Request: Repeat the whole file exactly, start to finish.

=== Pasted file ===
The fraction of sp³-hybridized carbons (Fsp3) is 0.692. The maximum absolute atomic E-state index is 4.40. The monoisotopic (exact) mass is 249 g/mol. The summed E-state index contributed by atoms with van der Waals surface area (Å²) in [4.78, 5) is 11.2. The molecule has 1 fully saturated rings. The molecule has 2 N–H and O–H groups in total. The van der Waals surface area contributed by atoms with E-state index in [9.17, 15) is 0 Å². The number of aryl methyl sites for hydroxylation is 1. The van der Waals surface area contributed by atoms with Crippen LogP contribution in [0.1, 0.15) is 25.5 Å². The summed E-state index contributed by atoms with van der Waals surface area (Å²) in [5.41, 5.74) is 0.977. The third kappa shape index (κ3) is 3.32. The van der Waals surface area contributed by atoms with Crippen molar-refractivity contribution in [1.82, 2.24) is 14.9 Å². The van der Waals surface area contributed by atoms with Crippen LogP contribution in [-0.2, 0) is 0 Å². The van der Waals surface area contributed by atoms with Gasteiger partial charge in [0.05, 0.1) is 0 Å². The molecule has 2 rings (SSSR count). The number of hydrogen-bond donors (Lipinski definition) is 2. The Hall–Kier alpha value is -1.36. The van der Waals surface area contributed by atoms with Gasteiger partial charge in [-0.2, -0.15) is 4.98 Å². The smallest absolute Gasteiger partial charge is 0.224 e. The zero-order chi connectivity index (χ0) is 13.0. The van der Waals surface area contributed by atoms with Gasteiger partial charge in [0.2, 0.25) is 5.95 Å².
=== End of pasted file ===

The fraction of sp³-hybridized carbons (Fsp3) is 0.692. The maximum absolute atomic E-state index is 4.40. The monoisotopic (exact) mass is 249 g/mol. The summed E-state index contributed by atoms with van der Waals surface area (Å²) in [4.78, 5) is 11.2. The molecule has 1 fully saturated rings. The molecule has 2 N–H and O–H groups in total. The van der Waals surface area contributed by atoms with E-state index in [9.17, 15) is 0 Å². The number of aryl methyl sites for hydroxylation is 1. The van der Waals surface area contributed by atoms with Crippen LogP contribution in [0.1, 0.15) is 25.5 Å². The summed E-state index contributed by atoms with van der Waals surface area (Å²) in [5.41, 5.74) is 0.977. The third kappa shape index (κ3) is 3.32. The van der Waals surface area contributed by atoms with Crippen molar-refractivity contribution in [1.82, 2.24) is 14.9 Å². The van der Waals surface area contributed by atoms with Crippen LogP contribution in [-0.2, 0) is 0 Å². The van der Waals surface area contributed by atoms with Gasteiger partial charge in [0.05, 0.1) is 0 Å². The molecule has 2 rings (SSSR count). The number of hydrogen-bond donors (Lipinski definition) is 2. The Hall–Kier alpha value is -1.36. The van der Waals surface area contributed by atoms with Gasteiger partial charge in [-0.2, -0.15) is 4.98 Å². The smallest absolute Gasteiger partial charge is 0.224 e. The zero-order chi connectivity index (χ0) is 13.0. The van der Waals surface area contributed by atoms with Gasteiger partial charge in [0.2, 0.25) is 5.95 Å².